"All of these relationships are predictive, just like a credit card," says Patrick Reemts, director of credit-risk solutions at ID Analytics, a company providing repayment history for cellphones, cable and satellite TV.

 

Reemts says past delinquencies on these accounts predict future ones. The amount of monthly payments also offers credit risk insight: Lower payments are generally lower risk. And how often  consumers open new accounts indicates their stability or instability.

Utility payments, especially cellphone bills, can be especially useful in providing a credit risk profile to people who don't have a credit file at all.

 

"What's the first thing (most people) do? They get a cellphone," Reemts says. "It's the first relationship a consumer gets, and we have it from the very start."

 

Who could be helped by lenders changing their tune?

New immigrants and young adults are among the types of people who have little to no credit history, but who could prove to be great credit risks. Older Americans whose debts have long been retired, along with consumers who have managed their personal finances mostly by checking or cash, also fall into this category. There are about 50 million people who fall into this credit abyss,  Tewari says.

 

Then there are the consumers who struggled during the recession, either suffering a job loss or a foreclosure, but are now getting back on their feet,  Reemts says.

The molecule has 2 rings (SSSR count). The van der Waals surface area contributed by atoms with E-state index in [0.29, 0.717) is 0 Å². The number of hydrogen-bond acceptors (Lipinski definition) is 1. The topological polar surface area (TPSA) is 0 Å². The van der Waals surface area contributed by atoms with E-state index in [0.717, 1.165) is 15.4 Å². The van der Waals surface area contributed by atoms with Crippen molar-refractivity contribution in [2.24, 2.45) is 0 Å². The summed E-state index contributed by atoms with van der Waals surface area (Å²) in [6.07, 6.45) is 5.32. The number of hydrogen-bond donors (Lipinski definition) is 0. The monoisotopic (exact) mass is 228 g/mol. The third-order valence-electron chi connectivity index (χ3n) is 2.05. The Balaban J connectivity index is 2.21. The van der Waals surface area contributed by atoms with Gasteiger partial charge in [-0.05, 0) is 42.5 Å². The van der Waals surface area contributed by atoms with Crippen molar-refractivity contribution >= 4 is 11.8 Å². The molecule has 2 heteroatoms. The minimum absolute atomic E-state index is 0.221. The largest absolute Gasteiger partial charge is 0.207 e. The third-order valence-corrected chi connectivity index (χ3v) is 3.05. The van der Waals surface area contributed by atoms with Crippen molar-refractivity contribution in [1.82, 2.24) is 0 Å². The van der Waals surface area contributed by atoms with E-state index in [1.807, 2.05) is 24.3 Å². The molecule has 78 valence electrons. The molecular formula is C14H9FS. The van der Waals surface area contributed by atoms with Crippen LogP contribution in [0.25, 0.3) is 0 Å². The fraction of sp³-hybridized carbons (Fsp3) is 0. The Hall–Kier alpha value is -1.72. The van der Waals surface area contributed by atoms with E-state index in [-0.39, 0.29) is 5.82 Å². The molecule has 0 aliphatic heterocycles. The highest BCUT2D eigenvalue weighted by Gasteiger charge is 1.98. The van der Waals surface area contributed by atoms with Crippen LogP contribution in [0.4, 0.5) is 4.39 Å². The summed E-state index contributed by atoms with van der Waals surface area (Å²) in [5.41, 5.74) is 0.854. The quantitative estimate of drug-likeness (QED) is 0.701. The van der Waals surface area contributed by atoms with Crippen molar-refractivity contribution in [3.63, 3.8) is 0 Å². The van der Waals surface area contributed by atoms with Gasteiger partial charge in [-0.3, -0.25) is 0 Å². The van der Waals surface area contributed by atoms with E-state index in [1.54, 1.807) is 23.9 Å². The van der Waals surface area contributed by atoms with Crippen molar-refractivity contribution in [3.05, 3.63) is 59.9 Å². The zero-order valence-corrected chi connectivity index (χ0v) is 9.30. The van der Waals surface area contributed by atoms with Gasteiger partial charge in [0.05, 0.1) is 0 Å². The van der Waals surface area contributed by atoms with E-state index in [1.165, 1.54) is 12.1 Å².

"Lenders want to lend to those folks again without breaking their portfolios," he says. "And they want to do it in a way that's safe and very consumer-friendly."

 

A 2011 study by FICO found that 1.5 percent of the 200 million consumers with FICO credit scores were considered "rising stars," people whose scores had risen more than 100 points in 4.5 years.

 

Lenders want to capture those types of consumers sooner rather than later.

Last, there are the millions of consumers whose credit scores aren't stellar or awful, but who fall somewhere between 620 and 700 on the FICO range. They may qualify for a loan with their traditional score but could receive an interest rate that isn't actually appropriate. For example, someone with a good rent-payment history and stable housing should get a better rate than someone who's transient, even if they have the same score.

"It refines the rank ordering of people in lower credit bands, so some are promoted up," says Eric Lindeen, director of marketing at Zoot Enterprises, a company that helps lenders with credit-evaluation solutions.

 

What can a consumer do?

The percentage of lenders using alternative data either selectively or across the board on all applicants remains small so far, Lindeen says, although he expects some major announcements about alternative data in the next six months. And none of the lenders that incorporates nontraditional data is advertising its strategy.

 

That makes it hard for a consumer who knows they have no credit history or a spotty one to target lenders that may give them a second glance. But it also raises the importance of shopping around, whether it's a credit card, mortgage or auto loan, to get the best terms for your credit profile.

"You may be declined by Company A, but you may be a fantastic opportunity for Company B," Lindeen says. "It really depends on what company you're working with."